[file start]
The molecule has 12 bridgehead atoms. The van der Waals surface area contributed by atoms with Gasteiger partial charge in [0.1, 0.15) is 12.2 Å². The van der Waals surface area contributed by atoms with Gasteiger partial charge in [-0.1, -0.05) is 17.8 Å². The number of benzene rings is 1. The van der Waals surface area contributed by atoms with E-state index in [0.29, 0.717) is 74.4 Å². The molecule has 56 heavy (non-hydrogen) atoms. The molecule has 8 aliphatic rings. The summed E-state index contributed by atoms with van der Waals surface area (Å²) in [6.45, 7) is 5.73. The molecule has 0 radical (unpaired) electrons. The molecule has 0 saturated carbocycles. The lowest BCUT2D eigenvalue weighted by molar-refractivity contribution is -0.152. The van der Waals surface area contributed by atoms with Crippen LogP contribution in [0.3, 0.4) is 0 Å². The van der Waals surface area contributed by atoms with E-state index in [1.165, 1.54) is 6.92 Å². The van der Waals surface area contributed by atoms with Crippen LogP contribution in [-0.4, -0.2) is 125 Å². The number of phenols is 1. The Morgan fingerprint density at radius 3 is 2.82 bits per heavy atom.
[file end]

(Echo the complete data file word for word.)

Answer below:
The molecule has 12 bridgehead atoms. The van der Waals surface area contributed by atoms with Gasteiger partial charge in [0.1, 0.15) is 12.2 Å². The van der Waals surface area contributed by atoms with Gasteiger partial charge in [-0.1, -0.05) is 17.8 Å². The number of benzene rings is 1. The van der Waals surface area contributed by atoms with E-state index in [0.29, 0.717) is 74.4 Å². The molecule has 56 heavy (non-hydrogen) atoms. The molecule has 8 aliphatic rings. The summed E-state index contributed by atoms with van der Waals surface area (Å²) in [6.45, 7) is 5.73. The molecule has 0 radical (unpaired) electrons. The molecule has 0 saturated carbocycles. The lowest BCUT2D eigenvalue weighted by molar-refractivity contribution is -0.152. The van der Waals surface area contributed by atoms with Crippen LogP contribution in [0.3, 0.4) is 0 Å². The van der Waals surface area contributed by atoms with E-state index in [1.165, 1.54) is 6.92 Å². The van der Waals surface area contributed by atoms with Crippen LogP contribution in [-0.4, -0.2) is 125 Å². The number of phenols is 1. The Morgan fingerprint density at radius 3 is 2.82 bits per heavy atom.